I think as we keep thinking on this the list will get longer and longer.
That Indonesian grilled chicken is one of our all-time favorites here too and has been loved by everyone I've served it to (I heat the leftover marinade cut with some water to use as a dipping sauce for adults who want a little more oomph, even though the chicken as written is absolutely delicious as well).
I've been meaning to try that Flex Table tofu for ages based on all the rave reviews.
re: Caitlin McGrath
The recipe paraphrased, courtesy of Bettlebug:
1 lb firm tofu, sliced into 6 1/2 inch thick slabs
1/4 cup dry white wine
2 T soy sauce
2 T lemon juice
2 t honey (although I've forgotten to add this and it's been fine)
3 T unsalted butter, cubed (I cube into 12 pieces)
2 T finely diced shallots (I use more)
1 slice fresh ginger about 1/2 thick - peeled and finely chopped (I use more)
1/2 t kosher salt
pinch of red pepper flakes
3-4 sprigs fresh thyme or rosemary (not sure if this adds anything but I usually have some on hand)
Preheat oven to 400 degrees and have the oven rack on the upper third of the oven.
In a small/medium skillet where the tofu will be able to lay in a single layer, mix the wine, soy sauce, lemon juice and honey. Stir it up. Place the tofu in the skillet and then flip them (this way both sides are juiced (alternatively,lay the tofu in a single layer in an ovenproof skillet, mix the ingredients in a bowl and then pour over the tofu).
Scatter the butter, shallots and ginger over the tofu, season with salt and red pepper flakes and place herbs on top.
Bring to boil over high heat and then bake for 10 minutes. After baking, place the pan over high heat again to bring to a simmer. Simmer for 10 minutes to thicken the sauce (about 3-5 minutes). Discard the herbs and serve.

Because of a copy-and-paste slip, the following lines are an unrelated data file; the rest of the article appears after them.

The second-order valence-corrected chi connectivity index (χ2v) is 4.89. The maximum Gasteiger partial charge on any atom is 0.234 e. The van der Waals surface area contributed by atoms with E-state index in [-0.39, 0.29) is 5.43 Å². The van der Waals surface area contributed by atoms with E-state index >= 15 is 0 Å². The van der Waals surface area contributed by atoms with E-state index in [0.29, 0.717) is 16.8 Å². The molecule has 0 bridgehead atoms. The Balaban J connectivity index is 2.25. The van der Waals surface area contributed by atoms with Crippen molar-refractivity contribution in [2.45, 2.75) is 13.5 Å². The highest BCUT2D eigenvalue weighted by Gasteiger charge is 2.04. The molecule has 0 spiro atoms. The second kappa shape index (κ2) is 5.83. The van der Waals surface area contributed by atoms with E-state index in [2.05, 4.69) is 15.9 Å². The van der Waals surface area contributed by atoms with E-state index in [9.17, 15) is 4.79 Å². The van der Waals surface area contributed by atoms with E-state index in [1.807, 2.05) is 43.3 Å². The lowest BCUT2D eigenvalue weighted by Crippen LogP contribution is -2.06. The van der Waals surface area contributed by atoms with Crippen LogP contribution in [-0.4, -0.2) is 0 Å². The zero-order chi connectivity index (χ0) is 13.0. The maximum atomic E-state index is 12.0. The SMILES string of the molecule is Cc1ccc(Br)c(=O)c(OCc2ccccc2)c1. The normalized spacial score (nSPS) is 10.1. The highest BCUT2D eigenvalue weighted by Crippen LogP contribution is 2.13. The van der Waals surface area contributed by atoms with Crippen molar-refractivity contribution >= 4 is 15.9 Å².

The sauce tastes great with rice.
Wow. Just saw this thread. MelMM, you described the basic criterion I use for keeping cookbooks.
25 years ago (when the cookbook collection was more manageable), I might have given you a complete list, but now it's impractical. Here are a few I would have included 25 yrs ago and still cook today. All are cookbooks that were influential -- had either mainstream or major cult followings in the US, and ALL are readily available on the used market.
Morrison Wood, "With a Jug of Wine" (1949, Farrar, Straus, Giroux; reprinted repeatedly for 20 years)
-- for clever appetizers and some international main courses; way ahead of its time
The Gourmet Cookbook (1950 -- the real one, the original)
-- for Herb-Stuffed Broilers, English Herb Cheese, several other favorites
Marcella Hazan, "The Classic Italian Cookbook" (1973 -- the real one, not the later reissue that combines the sequel but omits all the little stories and comments that make this book so distinctive)
-- for too many dishes and techniques to count, but especially fresh pasta methods
Chiang, Schrecker, and Schrecker, "Mrs. Chiang's Szechwan Cookbook" (Harper & Row 1976; reissued 1987)
-- for Ma Po Tofu, Red-Cooked Beef with Noodles, and (along with Delfs's book) teaching the US all about Sichuan cuisine, decades before Fuchsia Dunlop did
Waters, Curtan, and Labro, "Chez Panisse Pasta, Pizza & Calzone" (Random House, 1984, ISBN 0-394-53094-2 )
-- again for too many useful recipes to list, but start with Wild Mushroom & Green Pasta Gratin. This was the original cookbook from the casual café that opened over the restaurant in 1980, and one of the most useful I've seen from the Panisse group.